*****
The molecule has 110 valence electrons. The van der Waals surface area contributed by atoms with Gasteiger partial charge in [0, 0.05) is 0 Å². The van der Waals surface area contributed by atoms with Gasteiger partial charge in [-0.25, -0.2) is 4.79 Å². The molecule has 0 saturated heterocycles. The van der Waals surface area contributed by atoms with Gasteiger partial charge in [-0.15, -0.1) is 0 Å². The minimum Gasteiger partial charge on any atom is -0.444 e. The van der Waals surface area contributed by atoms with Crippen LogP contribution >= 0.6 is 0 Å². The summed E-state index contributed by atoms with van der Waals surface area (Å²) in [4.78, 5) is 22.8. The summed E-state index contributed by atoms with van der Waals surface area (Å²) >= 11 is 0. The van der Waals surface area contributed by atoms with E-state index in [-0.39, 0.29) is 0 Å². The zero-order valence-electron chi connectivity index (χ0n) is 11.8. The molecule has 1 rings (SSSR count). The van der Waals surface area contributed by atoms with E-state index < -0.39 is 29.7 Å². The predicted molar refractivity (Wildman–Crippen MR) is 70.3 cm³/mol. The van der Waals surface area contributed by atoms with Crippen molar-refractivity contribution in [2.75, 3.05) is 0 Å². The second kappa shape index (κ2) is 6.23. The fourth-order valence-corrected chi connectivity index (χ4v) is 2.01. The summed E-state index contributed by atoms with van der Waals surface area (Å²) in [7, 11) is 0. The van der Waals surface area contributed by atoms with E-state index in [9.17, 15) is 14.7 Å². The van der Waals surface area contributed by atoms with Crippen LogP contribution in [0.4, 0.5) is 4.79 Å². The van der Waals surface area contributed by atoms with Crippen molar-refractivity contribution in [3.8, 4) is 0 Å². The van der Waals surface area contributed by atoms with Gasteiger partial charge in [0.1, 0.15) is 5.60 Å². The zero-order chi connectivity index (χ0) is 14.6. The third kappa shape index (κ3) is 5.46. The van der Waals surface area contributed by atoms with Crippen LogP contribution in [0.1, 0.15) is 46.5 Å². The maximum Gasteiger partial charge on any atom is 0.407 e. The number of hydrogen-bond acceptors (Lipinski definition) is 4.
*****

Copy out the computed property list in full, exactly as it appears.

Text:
The molecule has 110 valence electrons. The van der Waals surface area contributed by atoms with Gasteiger partial charge in [0, 0.05) is 0 Å². The van der Waals surface area contributed by atoms with Gasteiger partial charge in [-0.25, -0.2) is 4.79 Å². The molecule has 0 saturated heterocycles. The van der Waals surface area contributed by atoms with Gasteiger partial charge in [-0.15, -0.1) is 0 Å². The minimum Gasteiger partial charge on any atom is -0.444 e. The van der Waals surface area contributed by atoms with Crippen LogP contribution >= 0.6 is 0 Å². The summed E-state index contributed by atoms with van der Waals surface area (Å²) in [4.78, 5) is 22.8. The summed E-state index contributed by atoms with van der Waals surface area (Å²) >= 11 is 0. The van der Waals surface area contributed by atoms with E-state index in [-0.39, 0.29) is 0 Å². The zero-order valence-electron chi connectivity index (χ0n) is 11.8. The molecule has 1 rings (SSSR count). The van der Waals surface area contributed by atoms with E-state index < -0.39 is 29.7 Å². The predicted molar refractivity (Wildman–Crippen MR) is 70.3 cm³/mol. The van der Waals surface area contributed by atoms with Crippen molar-refractivity contribution in [2.75, 3.05) is 0 Å². The second kappa shape index (κ2) is 6.23. The fourth-order valence-corrected chi connectivity index (χ4v) is 2.01. The summed E-state index contributed by atoms with van der Waals surface area (Å²) in [7, 11) is 0. The van der Waals surface area contributed by atoms with E-state index in [9.17, 15) is 14.7 Å². The van der Waals surface area contributed by atoms with Crippen LogP contribution in [0.4, 0.5) is 4.79 Å². The van der Waals surface area contributed by atoms with Crippen molar-refractivity contribution in [3.8, 4) is 0 Å². The van der Waals surface area contributed by atoms with Gasteiger partial charge in [0.1, 0.15) is 5.60 Å². The zero-order chi connectivity index (χ0) is 14.6. The third kappa shape index (κ3) is 5.46. The van der Waals surface area contributed by atoms with Crippen LogP contribution in [0.1, 0.15) is 46.5 Å². The maximum Gasteiger partial charge on any atom is 0.407 e. The number of hydrogen-bond acceptors (Lipinski definition) is 4.